What is Room Sharing vs Co-Sleeping? AAP also recommends babies stay in their parents’ room for at least six months, ideally for one year. Bed sharing is not recommended for infants due to risks of SIDS. However, if you’re interested in co-sleeping or room sharing, here are some guidelines you can follow when deciding what works best for you and your family.
Allowing Your Body to Heal
Many new moms say they were not fully prepared to take care of their body after birth. Despite what many pop culture images want us to believe, having a baby is a really big deal. (Have you ever seen a movie or TV show where a new mom is carrying their baby home from the hospital in a car seat wearing a fashionable outfit? Ridiculous!) At your six week check up, your OB or midwife will let you know that you are ready for exercise—but, for now, rest is critical. You grew and birthed a human, and now your body needs to recover. That means stretchy maternity pants, mesh underwear, pads, and rest are your norm, at least for a little while.
How do you know if you’re doing too much? If you see an increase in bleeding, are feeling big dips in your mood, or have a lot of cramping or other pain in your abdomen or pelvic floor, it’s your body’s way of saying slow down. There will be plenty of time for working out down the road. Now is a time for rest. (Plus, the more you rest now, the quicker you will heal!)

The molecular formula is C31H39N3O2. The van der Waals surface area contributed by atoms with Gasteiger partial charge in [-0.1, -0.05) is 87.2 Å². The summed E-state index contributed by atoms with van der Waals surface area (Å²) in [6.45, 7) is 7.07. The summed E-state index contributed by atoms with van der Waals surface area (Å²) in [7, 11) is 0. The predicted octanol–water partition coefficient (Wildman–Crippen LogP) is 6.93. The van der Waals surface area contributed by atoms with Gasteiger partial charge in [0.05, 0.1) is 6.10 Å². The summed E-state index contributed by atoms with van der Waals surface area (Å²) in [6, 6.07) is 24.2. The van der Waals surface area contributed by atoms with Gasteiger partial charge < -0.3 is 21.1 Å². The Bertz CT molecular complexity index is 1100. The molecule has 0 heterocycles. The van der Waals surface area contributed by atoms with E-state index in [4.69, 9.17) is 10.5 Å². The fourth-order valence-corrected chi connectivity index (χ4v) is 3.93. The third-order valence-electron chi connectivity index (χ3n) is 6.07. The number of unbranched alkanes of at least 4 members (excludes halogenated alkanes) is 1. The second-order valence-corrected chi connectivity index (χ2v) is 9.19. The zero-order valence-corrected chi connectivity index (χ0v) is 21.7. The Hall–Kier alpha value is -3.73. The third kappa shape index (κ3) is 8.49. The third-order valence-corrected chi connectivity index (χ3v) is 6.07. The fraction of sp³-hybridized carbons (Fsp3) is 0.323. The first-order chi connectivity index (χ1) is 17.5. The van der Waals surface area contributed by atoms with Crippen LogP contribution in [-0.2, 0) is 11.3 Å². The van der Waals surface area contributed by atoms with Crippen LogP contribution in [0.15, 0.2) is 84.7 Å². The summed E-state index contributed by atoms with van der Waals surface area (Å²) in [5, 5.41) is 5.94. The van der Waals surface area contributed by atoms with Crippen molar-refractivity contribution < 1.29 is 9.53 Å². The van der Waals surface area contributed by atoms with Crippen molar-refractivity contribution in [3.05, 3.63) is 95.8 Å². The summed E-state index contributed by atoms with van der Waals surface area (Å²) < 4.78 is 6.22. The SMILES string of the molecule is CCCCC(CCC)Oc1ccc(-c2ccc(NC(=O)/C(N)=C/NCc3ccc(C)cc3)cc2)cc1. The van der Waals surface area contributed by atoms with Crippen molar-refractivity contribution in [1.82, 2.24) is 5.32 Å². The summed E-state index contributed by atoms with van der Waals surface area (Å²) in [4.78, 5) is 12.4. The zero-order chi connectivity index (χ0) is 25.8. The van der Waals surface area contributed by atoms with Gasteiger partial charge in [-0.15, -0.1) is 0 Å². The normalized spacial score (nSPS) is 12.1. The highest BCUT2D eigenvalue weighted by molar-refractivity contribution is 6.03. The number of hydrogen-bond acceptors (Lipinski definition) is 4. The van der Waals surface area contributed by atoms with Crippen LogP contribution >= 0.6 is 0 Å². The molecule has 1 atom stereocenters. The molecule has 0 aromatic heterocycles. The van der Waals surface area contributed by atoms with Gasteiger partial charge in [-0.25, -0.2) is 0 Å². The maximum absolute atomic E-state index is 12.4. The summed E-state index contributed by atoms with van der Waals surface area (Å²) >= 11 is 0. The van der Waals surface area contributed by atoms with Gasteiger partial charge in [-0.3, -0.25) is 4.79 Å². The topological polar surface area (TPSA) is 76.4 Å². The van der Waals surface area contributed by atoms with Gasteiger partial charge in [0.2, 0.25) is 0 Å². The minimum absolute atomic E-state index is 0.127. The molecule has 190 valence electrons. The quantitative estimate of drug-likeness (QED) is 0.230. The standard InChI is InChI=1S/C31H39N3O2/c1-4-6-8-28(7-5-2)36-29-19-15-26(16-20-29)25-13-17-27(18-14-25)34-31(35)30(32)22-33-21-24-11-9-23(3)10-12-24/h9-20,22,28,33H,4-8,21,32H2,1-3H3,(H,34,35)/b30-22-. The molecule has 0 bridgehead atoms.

If you can, try to avoid bending down or lifting anything heavier than the baby (please do not lift the car seat with the baby in it!), and avoid stairs and long walks whenever possible. Some things you can expect from your body during the next few weeks include:
- Intense hunger and thirst from labor, giving birth, and making milk.
- A swollen and soft belly.
- Shedding lochia (uterine lining) more heavily in the first 1-6 days after birth and slowing down 5-10 days after birth.
- If you had stitches from tearing or an episiotomy during vaginal birth, those may feel sore or itchy.
- If you had Cesarean Section (C-Section) you will have an incision to care for. (Most doctors recommend keeping the wound clean and undisturbed, but be sure to follow directions from your healthcare provider.)
If you’re struggling with caring for yourself or your baby, consider contacting WellNested’s Help at Home team for an extra pair of hands that can support you.
Infographic: What Safe Sleep Looks Like
- Back is Best – ALWAYS put your baby to sleep on their back – for nighttime sleep or naps – on a firm surface free from loose bedding, pillows or soft objects.
- Room-Sharing – The American Academy of Pediatrics recommends that you share a room with your baby, close to the parents’ bed but on a separate surface for at least 6 months, but ideally 1 year.
- Offer a pacifier – Consider offering a pacifier once breastfeeding has been established. Studies have shown a protective effect of pacifiers on the incidence of SIDS, even if the pacifier falls out of the infant’s mouth.
- Avoid over-heating – In general, infants should be dressed in no more than 1 layer more than an adult would wear to be comfortable in that environment. Also, avoid head coverings or hats for sleep.